Four Sheets Episode 1: Peru

Cusco was once the largest city in all of the Americas. Soak that in. While Columbus was “discovering” the New World, Cusco was flourishing with a population of 150,000 – more people than the city of Syracuse, NY (my hometown), Savannah, GA, or Dundee, UK (Scotland). While it was the continental center of power in the 1400s, today it’s the eighth-largest city in Peru and serves as the gateway to Machu Picchu.

The ruins at Machu Picchu are over 500 years old. Like Zane.

Situated high in the Andes, Cusco sits at an altitude of 11,300 feet (over 3.4km high). If you jumped from a plane at the city’s elevation, you would be in freefall for over 20 seconds. To put that in perspective, you’d have to stack Shaquille O’Neal, at 7’2”, over 1,576 times to reach that height. (OK, that probably doesn’t help illustrate it. Just know it’s high up there.)

Considering its remote location and its claim to fame as the closest neighbor of the famously ancient Machu Picchu, visitors may find themselves surprised at how developed Cusco actually is. While there are no supermarkets or malls, you can generally get anything you need around town. For any North Americans looking for a taste of home, there is a McDonald’s, Burger King, and Subway in Cusco’s tourist center.

Zane in Cusco with a friendly stray dog
See? Zane can make friends.

It’s worth noting that you will see plenty of stray dogs when in Cusco – the city has an ongoing problem with strays. They’re generally very friendly and pretty well-fed (strays are accustomed to going through the locals’ trash bins for dinner) but they are literally everywhere. Official reports suggest that there are around 20,000 stray dogs in Cusco, but there are likely more.

There are some fantastic, albeit underfunded, groups try to help the dogs. If you can find it in your heart to help, as my wife and I did, this link will show you how.

Skyline in Cusco, Peru.
Overlooking Cusco.


In every episode of Four Sheets, we like to feature a local hangover cure. Along with the cure for the common cold, a hangover remedy is something the world seeks, but has yet to discover.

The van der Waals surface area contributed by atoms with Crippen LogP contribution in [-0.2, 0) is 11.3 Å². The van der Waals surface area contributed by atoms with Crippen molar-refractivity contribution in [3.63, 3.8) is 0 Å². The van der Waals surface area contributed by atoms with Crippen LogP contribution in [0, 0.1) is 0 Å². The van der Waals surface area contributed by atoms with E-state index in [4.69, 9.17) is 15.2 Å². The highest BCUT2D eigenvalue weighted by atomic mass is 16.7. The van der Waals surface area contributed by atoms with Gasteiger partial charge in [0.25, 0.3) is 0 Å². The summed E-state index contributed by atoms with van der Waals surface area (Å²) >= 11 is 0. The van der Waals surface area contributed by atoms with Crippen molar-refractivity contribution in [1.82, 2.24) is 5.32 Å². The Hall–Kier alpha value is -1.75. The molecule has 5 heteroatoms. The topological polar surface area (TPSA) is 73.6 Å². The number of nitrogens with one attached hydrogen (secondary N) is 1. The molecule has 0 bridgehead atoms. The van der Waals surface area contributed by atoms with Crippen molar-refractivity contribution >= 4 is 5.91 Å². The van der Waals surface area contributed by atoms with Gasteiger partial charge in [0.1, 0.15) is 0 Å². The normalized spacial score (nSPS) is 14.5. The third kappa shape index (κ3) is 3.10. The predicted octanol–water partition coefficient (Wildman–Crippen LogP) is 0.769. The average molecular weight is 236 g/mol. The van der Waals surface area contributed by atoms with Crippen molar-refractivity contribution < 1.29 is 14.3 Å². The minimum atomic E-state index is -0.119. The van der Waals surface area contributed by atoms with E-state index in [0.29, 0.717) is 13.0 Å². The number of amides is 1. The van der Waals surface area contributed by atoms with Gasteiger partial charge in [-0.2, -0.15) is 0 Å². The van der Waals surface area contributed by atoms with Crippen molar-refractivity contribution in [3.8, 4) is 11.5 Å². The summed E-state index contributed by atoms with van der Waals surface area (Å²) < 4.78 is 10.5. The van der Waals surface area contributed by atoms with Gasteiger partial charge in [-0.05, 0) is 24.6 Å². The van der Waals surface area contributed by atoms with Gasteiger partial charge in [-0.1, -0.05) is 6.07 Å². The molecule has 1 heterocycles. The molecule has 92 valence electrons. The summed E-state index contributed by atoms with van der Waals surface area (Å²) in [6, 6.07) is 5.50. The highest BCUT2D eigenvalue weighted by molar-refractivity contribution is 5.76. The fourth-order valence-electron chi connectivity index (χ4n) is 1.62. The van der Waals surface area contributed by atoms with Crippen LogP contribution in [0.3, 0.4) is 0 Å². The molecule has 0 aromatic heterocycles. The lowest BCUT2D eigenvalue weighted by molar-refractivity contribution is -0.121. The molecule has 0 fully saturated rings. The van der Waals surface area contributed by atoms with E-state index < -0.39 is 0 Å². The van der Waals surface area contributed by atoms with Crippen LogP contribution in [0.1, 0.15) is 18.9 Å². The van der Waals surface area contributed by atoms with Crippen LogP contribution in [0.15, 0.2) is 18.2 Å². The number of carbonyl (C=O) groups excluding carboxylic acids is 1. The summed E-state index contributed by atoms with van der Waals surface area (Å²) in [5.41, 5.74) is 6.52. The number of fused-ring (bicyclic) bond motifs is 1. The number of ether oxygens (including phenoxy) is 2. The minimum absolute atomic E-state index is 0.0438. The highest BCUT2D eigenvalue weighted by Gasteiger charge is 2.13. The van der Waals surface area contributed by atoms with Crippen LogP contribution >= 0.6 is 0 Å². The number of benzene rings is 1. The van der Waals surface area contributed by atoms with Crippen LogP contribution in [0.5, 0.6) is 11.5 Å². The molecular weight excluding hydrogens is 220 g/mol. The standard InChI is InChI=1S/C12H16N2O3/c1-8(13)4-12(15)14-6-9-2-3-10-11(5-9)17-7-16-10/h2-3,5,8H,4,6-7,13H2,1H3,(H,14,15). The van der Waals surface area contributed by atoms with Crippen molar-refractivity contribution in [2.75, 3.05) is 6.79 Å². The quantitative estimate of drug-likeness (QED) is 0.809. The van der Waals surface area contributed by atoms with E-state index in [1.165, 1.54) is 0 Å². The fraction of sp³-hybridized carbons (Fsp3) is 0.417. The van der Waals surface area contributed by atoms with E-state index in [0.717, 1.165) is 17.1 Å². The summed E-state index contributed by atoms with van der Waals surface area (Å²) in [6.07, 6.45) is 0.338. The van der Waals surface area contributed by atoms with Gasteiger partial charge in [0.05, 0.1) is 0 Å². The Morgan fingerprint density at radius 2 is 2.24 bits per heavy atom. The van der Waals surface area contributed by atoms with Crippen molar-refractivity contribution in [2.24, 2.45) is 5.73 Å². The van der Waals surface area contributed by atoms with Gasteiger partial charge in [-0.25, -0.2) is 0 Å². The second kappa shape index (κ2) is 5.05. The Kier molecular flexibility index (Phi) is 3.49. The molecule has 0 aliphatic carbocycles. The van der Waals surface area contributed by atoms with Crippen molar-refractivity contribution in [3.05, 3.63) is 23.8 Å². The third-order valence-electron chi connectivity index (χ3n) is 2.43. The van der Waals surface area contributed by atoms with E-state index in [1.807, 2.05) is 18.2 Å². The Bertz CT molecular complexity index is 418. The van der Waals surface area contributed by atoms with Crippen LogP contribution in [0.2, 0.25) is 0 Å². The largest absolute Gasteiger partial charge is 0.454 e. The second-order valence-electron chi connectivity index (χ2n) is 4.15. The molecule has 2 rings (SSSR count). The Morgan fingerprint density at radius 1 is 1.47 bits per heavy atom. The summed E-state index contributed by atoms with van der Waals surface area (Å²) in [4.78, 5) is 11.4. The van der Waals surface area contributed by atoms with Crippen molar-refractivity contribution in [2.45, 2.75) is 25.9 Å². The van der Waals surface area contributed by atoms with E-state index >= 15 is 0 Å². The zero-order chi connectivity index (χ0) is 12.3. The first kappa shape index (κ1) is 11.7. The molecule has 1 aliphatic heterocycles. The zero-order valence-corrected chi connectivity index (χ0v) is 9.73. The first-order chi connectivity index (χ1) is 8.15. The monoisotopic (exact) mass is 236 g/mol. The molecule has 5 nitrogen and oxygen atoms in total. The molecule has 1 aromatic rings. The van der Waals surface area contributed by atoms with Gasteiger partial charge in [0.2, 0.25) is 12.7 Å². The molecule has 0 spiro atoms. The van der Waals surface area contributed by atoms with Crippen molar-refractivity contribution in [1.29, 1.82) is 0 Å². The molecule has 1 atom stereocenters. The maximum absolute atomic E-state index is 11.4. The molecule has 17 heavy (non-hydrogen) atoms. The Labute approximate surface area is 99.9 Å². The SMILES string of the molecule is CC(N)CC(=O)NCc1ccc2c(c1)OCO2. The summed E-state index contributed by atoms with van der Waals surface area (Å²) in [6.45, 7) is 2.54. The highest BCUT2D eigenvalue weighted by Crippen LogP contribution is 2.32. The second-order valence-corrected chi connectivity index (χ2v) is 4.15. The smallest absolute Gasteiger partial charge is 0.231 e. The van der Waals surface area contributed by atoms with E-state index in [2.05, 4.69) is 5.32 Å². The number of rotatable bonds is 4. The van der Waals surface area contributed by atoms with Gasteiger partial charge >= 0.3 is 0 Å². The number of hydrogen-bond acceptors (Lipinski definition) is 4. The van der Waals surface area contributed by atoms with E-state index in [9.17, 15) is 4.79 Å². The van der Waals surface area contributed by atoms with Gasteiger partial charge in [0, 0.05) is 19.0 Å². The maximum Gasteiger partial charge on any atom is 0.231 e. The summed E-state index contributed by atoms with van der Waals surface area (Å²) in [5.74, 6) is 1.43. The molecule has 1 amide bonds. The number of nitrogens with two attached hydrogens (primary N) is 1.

There are some things that alleviate some of the symptoms of a hangover to some degree (like greasy food, marijuana tea, or an IV), but the event that took place in this episode actually exacerbated said symptoms. It did, however, make for good TV, and I didn’t want to pass up the opportunity to participate since I didn’t know if I’d ever find myself in that position ever again (and won’t if I can help it).

The Kambo Ceremony involves an Amazonian tree frog, commonly referred to as the Giant Monkey Frog. It is an absolutely beautiful, and slow-moving creature that makes a unique sound at night, making it relatively easy to locate and capture.

Zane and a Giant Monkey Frog
A giant monkey frog… and a giant monkey.

When captured, it is the unwilling participant in a ceremony where it is stressed out to the point where it secretes a white poison from its back, to thwart predators. In this case, that defense mechanism is actually its undoing. Since the frog is considered a spiritual creature, it is released back in the wild, to go tell its friends what assholes we are. They don’t listen. And the process is repeated.

The shaman who collects the poison of the frog puts it onto a flat stick (much like a paint stirrer) where it dries for later use. To activate the poison, a shaman or medicine person (in this case Tamara) applies it to the skin in a Kambo ceremony. Before it can be applied, small “cigarette burns” are made in the skin (usually the arm), where balled-up BB-sized portions are applied – usually two or three to start. This is where the fun begins.

Zane with Tamara at the Kambo Ceremony
Not too bad… yet.

The point of the Kambo ceremony is to allow the toxin to enter your body to induce purging in the form of vomiting (or sometimes visiting the bathroom for seated endeavors). This is intended to cleanse your body, your liver, and essentially your soul. It does not have any psychotropic or hallucinogenic effects, but it can have some emotional ones. After my ceremony, I went outside and laid on a blanket, where I cried for a bit (not about anything in particular) while the crew packet up their gear.

During the ceremony itself, the effects of Kambo are fast-working. Within a minute after Tamara applied the first dose of three toxin balls, my face got warm. A minute later my face was hot and my ears were pulsing. At minute three, I was definitely feeling the (decidedly uncomfortable) effects. Not uncomfortable enough, though, apparently, so Tamara added a few more balls. A few minutes after that, it was time to throw up all that water I’d been drinking. Afterwards, when I was lying down, Tamara let me know that I was a “tough cookie” – because most people start with two balls their first time. I had six. 

Zane resting after Kambo
I needed a rest after that.

It should be noted that I followed Tamara’s instructions and did not have any alcohol for 24 hours leading up to the ceremony, or food for 12 hours prior. But I drank a considerable amount of water. The previous day was spent traveling to Machu Picchu, which is an all day endeavor, where I had a Pisco Sour on the way out there, but nothing on the way back. I’m not sure actually having a hangover would have ruined the benefits of Kambo, but I can tell you that it would have been the worst hangover experience… ever.

Altogether I was incredibly pleased with my time in Cusco. The people – both the locals and expats – were, in my experience, very warm and considerate. At this point in its history, the city of Cusco depends on revenue from tourists to survive, but there is a general sense of pride that Cuscanians love their city and their history, as well as sharing it with a continual flow of welcome travelers. I hope you get the chance to visit.